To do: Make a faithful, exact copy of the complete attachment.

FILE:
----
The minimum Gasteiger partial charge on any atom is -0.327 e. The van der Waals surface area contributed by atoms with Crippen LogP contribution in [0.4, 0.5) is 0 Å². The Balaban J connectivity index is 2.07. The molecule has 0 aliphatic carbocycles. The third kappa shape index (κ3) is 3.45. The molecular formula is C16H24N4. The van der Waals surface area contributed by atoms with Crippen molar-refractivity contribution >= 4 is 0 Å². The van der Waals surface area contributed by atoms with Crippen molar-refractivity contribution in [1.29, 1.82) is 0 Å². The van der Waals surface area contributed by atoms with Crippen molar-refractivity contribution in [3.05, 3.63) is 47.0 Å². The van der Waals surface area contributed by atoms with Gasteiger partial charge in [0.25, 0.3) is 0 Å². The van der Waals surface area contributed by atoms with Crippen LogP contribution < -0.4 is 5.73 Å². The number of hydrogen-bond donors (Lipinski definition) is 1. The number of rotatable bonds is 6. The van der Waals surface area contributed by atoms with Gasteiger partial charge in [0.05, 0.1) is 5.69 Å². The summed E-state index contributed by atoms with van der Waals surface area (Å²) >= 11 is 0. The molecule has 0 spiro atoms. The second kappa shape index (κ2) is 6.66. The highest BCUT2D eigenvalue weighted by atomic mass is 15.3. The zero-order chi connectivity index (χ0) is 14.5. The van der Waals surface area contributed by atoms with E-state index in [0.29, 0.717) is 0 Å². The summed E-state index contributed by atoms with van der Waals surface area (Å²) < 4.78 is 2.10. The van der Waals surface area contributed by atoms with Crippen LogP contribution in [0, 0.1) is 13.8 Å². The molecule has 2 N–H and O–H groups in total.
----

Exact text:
The minimum Gasteiger partial charge on any atom is -0.327 e. The van der Waals surface area contributed by atoms with Crippen LogP contribution in [0.4, 0.5) is 0 Å². The Balaban J connectivity index is 2.07. The molecule has 0 aliphatic carbocycles. The third kappa shape index (κ3) is 3.45. The molecular formula is C16H24N4. The van der Waals surface area contributed by atoms with Crippen molar-refractivity contribution >= 4 is 0 Å². The van der Waals surface area contributed by atoms with Crippen molar-refractivity contribution in [1.29, 1.82) is 0 Å². The van der Waals surface area contributed by atoms with Crippen molar-refractivity contribution in [3.05, 3.63) is 47.0 Å². The van der Waals surface area contributed by atoms with Gasteiger partial charge in [0.25, 0.3) is 0 Å². The van der Waals surface area contributed by atoms with Crippen LogP contribution < -0.4 is 5.73 Å². The number of hydrogen-bond donors (Lipinski definition) is 1. The number of rotatable bonds is 6. The van der Waals surface area contributed by atoms with Gasteiger partial charge in [0.05, 0.1) is 5.69 Å². The summed E-state index contributed by atoms with van der Waals surface area (Å²) >= 11 is 0. The molecule has 0 spiro atoms. The second kappa shape index (κ2) is 6.66. The highest BCUT2D eigenvalue weighted by atomic mass is 15.3. The zero-order chi connectivity index (χ0) is 14.5. The van der Waals surface area contributed by atoms with E-state index in [0.29, 0.717) is 0 Å². The summed E-state index contributed by atoms with van der Waals surface area (Å²) < 4.78 is 2.10. The van der Waals surface area contributed by atoms with Crippen LogP contribution in [0, 0.1) is 13.8 Å². The molecule has 2 N–H and O–H groups in total.